Gay brings up something else that is relevant here. Advancement of learning presupposes, he says, ‘relativism, eclecticism and toleration,’ and one thing that has to be remembered about the eighteenth century and before is that there were deeply entrenched powers, most of them related to the church, that prevented this kind of advancement. Only when the shackles of the ecclesiastical power were loosened was it possible to go forward with the project of increasing knowledge. This was a hard-won struggle, and the suggestion that there is no ‘warfare’ (is this just semantics?) between the church and growing knowledge is silly (Gay 1969, see 400).
It is interesting that M takes de Sade as the central example of the Enlightenment view of sexuality, but Peter Gay, though he deals with the philosophes’ views of sex and sensuality in some detail (Gay 1969, see 194 ff.), never mentions de Sade in connexion with the core principles of the Enlightenment! Isn’t this a typical example of M’s special pleading? In another place Gay has this to say about de Sade: “for all his pretentious philosophizing the marquis de Sade injected into his tedious novels, he was never more than a caricature of the Enlightenment whose heir he claimed to be.” (Gay 1967, 25) In view of M’s reliance upon de Sade and others whose relationship to the Enlightenment (or science, for that matter – compare his dependence upon Feuerbach, Marx and Freud) was tangential, one has to wonder whether what he is trying to do is scholarship or propaganda.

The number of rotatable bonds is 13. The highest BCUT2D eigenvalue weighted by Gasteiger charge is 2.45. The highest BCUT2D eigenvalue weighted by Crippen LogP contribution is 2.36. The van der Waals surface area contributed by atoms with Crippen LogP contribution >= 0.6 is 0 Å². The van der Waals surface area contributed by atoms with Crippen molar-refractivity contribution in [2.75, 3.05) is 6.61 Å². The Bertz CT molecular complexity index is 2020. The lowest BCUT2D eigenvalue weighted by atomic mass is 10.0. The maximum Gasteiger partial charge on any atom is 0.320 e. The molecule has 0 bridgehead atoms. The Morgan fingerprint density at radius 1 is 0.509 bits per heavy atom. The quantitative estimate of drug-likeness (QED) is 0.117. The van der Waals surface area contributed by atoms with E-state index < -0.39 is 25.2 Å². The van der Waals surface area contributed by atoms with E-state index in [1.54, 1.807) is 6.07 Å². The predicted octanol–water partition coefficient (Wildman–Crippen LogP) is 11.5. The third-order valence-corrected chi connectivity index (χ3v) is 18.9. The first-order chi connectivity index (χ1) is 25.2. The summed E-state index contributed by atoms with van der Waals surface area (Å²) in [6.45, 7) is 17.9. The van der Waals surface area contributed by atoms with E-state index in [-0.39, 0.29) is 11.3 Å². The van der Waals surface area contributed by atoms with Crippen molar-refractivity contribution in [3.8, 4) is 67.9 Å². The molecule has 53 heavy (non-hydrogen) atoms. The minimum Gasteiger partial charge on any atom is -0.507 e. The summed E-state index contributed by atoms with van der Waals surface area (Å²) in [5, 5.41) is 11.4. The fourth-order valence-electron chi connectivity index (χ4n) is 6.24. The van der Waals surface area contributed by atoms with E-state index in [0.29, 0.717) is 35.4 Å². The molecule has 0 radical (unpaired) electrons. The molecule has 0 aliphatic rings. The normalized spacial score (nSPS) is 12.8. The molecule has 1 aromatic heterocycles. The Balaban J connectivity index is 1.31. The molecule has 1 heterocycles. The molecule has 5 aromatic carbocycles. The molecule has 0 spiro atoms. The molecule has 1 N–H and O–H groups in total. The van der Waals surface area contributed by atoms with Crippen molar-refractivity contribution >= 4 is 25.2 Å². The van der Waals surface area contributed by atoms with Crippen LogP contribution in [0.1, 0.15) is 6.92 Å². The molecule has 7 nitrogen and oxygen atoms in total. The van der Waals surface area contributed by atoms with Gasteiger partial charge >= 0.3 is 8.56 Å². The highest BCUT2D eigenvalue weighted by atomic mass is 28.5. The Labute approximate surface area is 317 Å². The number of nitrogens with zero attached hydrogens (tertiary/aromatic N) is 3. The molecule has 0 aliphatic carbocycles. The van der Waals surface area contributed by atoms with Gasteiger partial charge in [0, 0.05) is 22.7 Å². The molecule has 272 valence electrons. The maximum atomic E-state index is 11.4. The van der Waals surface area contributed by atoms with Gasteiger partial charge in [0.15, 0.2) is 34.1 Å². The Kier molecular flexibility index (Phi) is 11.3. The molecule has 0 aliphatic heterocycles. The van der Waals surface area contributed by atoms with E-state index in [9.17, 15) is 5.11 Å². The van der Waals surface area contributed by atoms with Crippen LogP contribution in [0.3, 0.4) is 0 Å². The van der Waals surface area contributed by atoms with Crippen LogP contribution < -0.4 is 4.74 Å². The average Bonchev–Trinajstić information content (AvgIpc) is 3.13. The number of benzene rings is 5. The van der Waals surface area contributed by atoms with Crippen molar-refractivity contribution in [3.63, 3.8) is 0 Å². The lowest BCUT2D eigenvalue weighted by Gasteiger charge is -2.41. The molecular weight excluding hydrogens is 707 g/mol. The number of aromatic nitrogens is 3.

In re M’s inflated language, consider this. In writing on questions of peace and international relations, the philosophes engaged in a “struggle, on the whole successful, in behalf of humane realism against utopian fantasies.” (Gay 1969, 401)